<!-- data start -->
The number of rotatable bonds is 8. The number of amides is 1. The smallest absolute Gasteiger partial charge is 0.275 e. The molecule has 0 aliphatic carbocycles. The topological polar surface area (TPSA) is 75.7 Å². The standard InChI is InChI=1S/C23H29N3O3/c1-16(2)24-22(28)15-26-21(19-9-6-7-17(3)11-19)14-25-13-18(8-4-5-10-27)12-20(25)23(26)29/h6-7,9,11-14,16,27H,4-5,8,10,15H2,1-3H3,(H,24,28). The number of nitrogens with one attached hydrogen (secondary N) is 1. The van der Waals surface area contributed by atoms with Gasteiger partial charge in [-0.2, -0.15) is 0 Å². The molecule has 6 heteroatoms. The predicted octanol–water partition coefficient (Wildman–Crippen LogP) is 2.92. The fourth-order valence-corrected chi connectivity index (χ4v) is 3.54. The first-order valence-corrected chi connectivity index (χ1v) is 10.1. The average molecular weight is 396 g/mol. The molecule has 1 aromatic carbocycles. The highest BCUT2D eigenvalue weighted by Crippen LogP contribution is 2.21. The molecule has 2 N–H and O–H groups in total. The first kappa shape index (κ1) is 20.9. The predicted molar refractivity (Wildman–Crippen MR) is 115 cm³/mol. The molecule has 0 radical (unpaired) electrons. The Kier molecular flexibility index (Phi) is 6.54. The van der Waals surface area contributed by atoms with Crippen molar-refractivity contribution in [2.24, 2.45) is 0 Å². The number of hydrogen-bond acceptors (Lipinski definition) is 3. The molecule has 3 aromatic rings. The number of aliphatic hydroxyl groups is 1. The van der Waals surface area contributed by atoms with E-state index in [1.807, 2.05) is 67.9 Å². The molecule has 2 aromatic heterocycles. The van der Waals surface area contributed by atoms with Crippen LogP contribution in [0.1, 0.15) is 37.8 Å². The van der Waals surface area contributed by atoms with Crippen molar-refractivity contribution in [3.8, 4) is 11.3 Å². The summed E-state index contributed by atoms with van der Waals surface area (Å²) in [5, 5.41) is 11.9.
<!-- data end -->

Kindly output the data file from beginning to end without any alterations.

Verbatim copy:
The number of rotatable bonds is 8. The number of amides is 1. The smallest absolute Gasteiger partial charge is 0.275 e. The molecule has 0 aliphatic carbocycles. The topological polar surface area (TPSA) is 75.7 Å². The standard InChI is InChI=1S/C23H29N3O3/c1-16(2)24-22(28)15-26-21(19-9-6-7-17(3)11-19)14-25-13-18(8-4-5-10-27)12-20(25)23(26)29/h6-7,9,11-14,16,27H,4-5,8,10,15H2,1-3H3,(H,24,28). The number of nitrogens with one attached hydrogen (secondary N) is 1. The van der Waals surface area contributed by atoms with Gasteiger partial charge in [-0.2, -0.15) is 0 Å². The molecule has 6 heteroatoms. The predicted octanol–water partition coefficient (Wildman–Crippen LogP) is 2.92. The fourth-order valence-corrected chi connectivity index (χ4v) is 3.54. The first-order valence-corrected chi connectivity index (χ1v) is 10.1. The average molecular weight is 396 g/mol. The molecule has 1 aromatic carbocycles. The highest BCUT2D eigenvalue weighted by Crippen LogP contribution is 2.21. The molecule has 2 N–H and O–H groups in total. The first kappa shape index (κ1) is 20.9. The predicted molar refractivity (Wildman–Crippen MR) is 115 cm³/mol. The molecule has 0 radical (unpaired) electrons. The Kier molecular flexibility index (Phi) is 6.54. The van der Waals surface area contributed by atoms with Crippen molar-refractivity contribution in [2.24, 2.45) is 0 Å². The number of hydrogen-bond acceptors (Lipinski definition) is 3. The molecule has 3 aromatic rings. The number of aliphatic hydroxyl groups is 1. The van der Waals surface area contributed by atoms with E-state index in [1.807, 2.05) is 67.9 Å². The molecule has 2 aromatic heterocycles. The van der Waals surface area contributed by atoms with Crippen LogP contribution in [0.1, 0.15) is 37.8 Å². The van der Waals surface area contributed by atoms with Crippen molar-refractivity contribution in [3.8, 4) is 11.3 Å². The summed E-state index contributed by atoms with van der Waals surface area (Å²) in [5, 5.41) is 11.9.